Lebanese singer-songwriter Tania Saleh reflects on a decade of life as a divorcee in the Arab world
BEIRUT: Tania Saleh is not generally known for mincing her words, whether in casual conversation or in song. “You come to a point in your life where you just can’t hold back anymore — you need to say what’s on your mind, regardless of the consequences,” she says of her new album, the deeply confessional “10 A.D.” (which stands for 10 Years After Divorce).
The veteran Lebanese singer/songwriter is a pioneer of the Arabic alternative-music scene, with an illustrious career spanning more than two decades, and speckled with both compelling studio releases and diverse collaborations.
As its title reveals, the LP is driven by Saleh’s decade-long experience of living in the Arab world as a divorced woman.
“It’s about my reflections and observations. How I’ve been dealt with, how society looks at me, and how I’ve looked back at it,” Saleh says as a preface to her no-holds-barred chronicle of the life of divorcées across the Middle East.
“The way that men see a woman after divorce is basically as fair game — like you’re willing to settle for anything and be with anyone,” she explains. “This is, of course, horrible. It’s a demeaning and humiliating way to treat women. To be honest, at the beginning, I was very angry when approached by men in this way. But then I understood that it’s part of a wider problem, especially in the social and economic context of where and how we live.”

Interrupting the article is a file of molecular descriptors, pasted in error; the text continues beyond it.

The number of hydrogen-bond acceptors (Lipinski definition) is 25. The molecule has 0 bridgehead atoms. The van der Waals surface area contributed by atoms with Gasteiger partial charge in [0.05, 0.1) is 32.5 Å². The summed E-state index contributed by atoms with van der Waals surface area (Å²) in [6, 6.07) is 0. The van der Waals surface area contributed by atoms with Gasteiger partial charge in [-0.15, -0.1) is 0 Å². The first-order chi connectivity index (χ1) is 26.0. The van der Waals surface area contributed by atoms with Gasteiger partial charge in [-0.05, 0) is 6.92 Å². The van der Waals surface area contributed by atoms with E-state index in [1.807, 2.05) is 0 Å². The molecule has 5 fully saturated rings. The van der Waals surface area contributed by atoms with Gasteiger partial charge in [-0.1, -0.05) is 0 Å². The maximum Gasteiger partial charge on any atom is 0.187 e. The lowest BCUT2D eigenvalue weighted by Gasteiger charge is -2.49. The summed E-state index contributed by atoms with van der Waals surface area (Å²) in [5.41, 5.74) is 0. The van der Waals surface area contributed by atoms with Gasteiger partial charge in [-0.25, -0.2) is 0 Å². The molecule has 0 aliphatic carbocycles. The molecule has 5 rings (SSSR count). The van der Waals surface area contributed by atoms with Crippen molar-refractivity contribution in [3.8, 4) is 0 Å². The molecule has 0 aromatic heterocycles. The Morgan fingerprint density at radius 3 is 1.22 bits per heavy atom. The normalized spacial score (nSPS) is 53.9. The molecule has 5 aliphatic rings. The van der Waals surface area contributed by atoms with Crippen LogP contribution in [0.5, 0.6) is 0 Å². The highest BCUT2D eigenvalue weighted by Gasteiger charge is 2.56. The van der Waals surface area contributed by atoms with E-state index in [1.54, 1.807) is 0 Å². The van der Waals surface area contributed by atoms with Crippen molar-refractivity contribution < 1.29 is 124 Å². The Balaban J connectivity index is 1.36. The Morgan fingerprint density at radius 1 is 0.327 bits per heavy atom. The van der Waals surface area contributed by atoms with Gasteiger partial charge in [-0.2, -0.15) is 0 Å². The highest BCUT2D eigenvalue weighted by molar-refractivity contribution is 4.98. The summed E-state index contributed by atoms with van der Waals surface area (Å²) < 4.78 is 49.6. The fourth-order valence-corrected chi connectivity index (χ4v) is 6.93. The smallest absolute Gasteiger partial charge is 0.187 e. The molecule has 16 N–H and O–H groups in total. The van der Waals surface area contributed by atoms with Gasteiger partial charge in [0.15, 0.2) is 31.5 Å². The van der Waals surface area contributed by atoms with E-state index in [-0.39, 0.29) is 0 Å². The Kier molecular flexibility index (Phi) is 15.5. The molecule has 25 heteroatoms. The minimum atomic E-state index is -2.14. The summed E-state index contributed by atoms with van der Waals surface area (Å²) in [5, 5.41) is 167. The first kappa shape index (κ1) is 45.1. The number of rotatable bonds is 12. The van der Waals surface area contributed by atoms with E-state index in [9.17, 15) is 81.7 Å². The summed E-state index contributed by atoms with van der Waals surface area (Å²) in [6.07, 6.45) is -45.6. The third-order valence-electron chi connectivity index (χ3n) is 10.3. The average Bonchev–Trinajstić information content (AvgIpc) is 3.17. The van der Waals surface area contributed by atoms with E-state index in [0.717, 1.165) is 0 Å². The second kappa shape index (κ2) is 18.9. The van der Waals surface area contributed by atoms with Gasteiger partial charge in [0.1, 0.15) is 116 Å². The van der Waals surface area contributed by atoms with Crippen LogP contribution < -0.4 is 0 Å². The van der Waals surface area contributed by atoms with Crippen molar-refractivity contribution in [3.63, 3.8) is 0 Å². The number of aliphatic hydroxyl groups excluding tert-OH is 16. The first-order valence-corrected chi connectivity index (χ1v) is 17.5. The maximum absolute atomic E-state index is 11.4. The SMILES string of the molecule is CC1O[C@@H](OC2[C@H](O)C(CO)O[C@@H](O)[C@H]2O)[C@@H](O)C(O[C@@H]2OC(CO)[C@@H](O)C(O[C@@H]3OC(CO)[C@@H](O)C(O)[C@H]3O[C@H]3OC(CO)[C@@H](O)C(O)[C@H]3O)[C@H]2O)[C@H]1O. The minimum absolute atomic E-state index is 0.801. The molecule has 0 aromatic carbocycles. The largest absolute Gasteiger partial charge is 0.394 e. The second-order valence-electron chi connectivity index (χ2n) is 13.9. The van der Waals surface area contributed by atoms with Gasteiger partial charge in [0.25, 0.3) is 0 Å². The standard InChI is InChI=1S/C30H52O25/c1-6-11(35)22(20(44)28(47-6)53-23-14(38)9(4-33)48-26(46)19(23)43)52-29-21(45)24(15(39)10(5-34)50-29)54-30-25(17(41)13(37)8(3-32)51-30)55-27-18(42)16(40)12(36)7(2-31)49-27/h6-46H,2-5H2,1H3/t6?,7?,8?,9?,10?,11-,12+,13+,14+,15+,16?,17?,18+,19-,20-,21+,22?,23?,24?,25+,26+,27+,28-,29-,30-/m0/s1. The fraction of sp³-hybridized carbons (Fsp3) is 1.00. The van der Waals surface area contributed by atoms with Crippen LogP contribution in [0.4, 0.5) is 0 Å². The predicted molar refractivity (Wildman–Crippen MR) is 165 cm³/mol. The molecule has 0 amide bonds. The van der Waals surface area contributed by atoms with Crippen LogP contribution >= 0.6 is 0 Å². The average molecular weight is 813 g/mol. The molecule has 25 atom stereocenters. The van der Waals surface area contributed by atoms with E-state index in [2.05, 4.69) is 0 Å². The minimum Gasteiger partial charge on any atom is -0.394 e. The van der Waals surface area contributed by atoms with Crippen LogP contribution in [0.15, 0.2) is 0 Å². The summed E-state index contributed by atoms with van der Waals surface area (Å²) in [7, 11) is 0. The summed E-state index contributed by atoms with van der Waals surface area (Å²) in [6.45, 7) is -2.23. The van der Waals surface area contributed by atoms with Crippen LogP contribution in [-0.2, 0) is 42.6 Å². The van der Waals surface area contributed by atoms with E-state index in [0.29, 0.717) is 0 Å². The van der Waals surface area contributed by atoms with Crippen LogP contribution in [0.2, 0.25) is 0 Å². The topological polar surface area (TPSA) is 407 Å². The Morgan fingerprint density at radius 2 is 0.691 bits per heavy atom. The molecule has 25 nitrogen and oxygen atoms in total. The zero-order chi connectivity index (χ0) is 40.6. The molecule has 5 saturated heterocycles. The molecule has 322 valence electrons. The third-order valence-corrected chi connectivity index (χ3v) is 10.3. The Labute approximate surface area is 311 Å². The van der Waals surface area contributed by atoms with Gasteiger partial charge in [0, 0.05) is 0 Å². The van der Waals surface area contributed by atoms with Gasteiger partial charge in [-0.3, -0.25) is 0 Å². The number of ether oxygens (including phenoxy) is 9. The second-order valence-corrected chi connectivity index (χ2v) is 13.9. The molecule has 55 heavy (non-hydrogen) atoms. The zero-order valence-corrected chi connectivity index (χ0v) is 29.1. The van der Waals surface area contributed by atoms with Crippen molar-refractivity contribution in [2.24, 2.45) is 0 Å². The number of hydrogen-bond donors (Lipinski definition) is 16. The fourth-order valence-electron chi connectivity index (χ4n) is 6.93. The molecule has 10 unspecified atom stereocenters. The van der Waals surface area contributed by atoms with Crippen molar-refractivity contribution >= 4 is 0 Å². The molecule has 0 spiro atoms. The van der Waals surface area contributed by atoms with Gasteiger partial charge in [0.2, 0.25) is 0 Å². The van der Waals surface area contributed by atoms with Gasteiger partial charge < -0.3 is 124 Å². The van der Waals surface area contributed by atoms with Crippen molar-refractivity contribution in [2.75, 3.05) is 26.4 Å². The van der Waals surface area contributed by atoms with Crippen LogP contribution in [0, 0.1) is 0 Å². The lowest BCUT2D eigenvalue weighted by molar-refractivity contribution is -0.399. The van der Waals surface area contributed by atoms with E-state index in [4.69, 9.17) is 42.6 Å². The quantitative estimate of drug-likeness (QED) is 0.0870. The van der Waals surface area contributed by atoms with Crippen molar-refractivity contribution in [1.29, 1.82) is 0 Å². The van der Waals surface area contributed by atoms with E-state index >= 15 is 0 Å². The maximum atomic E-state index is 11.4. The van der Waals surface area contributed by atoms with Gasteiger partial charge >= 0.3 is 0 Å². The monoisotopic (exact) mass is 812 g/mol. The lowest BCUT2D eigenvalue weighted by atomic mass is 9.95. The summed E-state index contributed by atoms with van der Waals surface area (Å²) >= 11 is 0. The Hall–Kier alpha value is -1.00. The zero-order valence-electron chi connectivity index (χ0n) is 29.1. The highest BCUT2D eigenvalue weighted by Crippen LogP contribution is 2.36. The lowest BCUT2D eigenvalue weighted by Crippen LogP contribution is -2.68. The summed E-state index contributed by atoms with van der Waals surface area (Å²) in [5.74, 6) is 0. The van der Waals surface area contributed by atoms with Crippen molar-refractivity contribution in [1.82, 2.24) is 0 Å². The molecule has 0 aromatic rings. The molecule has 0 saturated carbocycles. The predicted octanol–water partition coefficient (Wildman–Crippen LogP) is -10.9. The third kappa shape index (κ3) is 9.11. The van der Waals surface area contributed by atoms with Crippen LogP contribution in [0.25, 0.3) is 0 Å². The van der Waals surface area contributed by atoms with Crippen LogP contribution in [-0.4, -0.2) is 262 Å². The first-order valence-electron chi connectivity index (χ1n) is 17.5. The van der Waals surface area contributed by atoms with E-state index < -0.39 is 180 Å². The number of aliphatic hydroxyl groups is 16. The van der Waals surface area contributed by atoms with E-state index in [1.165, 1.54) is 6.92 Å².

Her native Lebanon has, for the past 18 months, spiraled through a caustic mixture of socio-economic and political crises, compounded by decades-long governmental corruption and the COVID-19 pandemic. Saleh points out that this backdrop has served to exacerbate the lives of women in the small Mediterranean nation and the choices they make.
“Because of Lebanon’s problems, a lot of men have left to work abroad, leaving many women either single or unmarried or separated from their partners,” she says. “As a result, you see beautiful, talented, educated women settling for a lot less than what they deserve. This happens all the time.
“And so,” the singer declares somberly, “it almost becomes a self-fulfilling prophecy. I wanted to address the absurdity of that whole situation on this album.”
“10 A.D.” is Saleh’s fifth LP and her third on Kirkelig Kulturverksted (KKV), the Norwegian label founded by producer and lyricist Erik Hillestad in 1974. The album is part of a long road she has taken to get here, and brings Saleh’s musical evolution full circle — especially since embarking on a painstaking path of essentially reinventing herself.
On her early work, she collaborated with her ex-husband, producer and sound engineer Philippe Tohme, whose extensive list of professional accolades includes the seminal Lebanese alt-rock band, Blend and its later, Erin Mikaelian-fronted, permutation Pindoll.
“We wanted to produce music in an honest way, as a tribute to our influences in rock, folk, funk and jazz,” Saleh recalls. “On (her sophomore 2011 LP) ‘Wehde’, the guys from Blend were, in fact, my band, and we recorded the album together. We were family.
“By collaborating with other artists that Philippe was working with at the time, like (composer and arranger) Bilal el Zein and (producer and entrepreneur) Michel Elefteriades, we created a sound that married our rock roots with more-mainstream Arabic music.”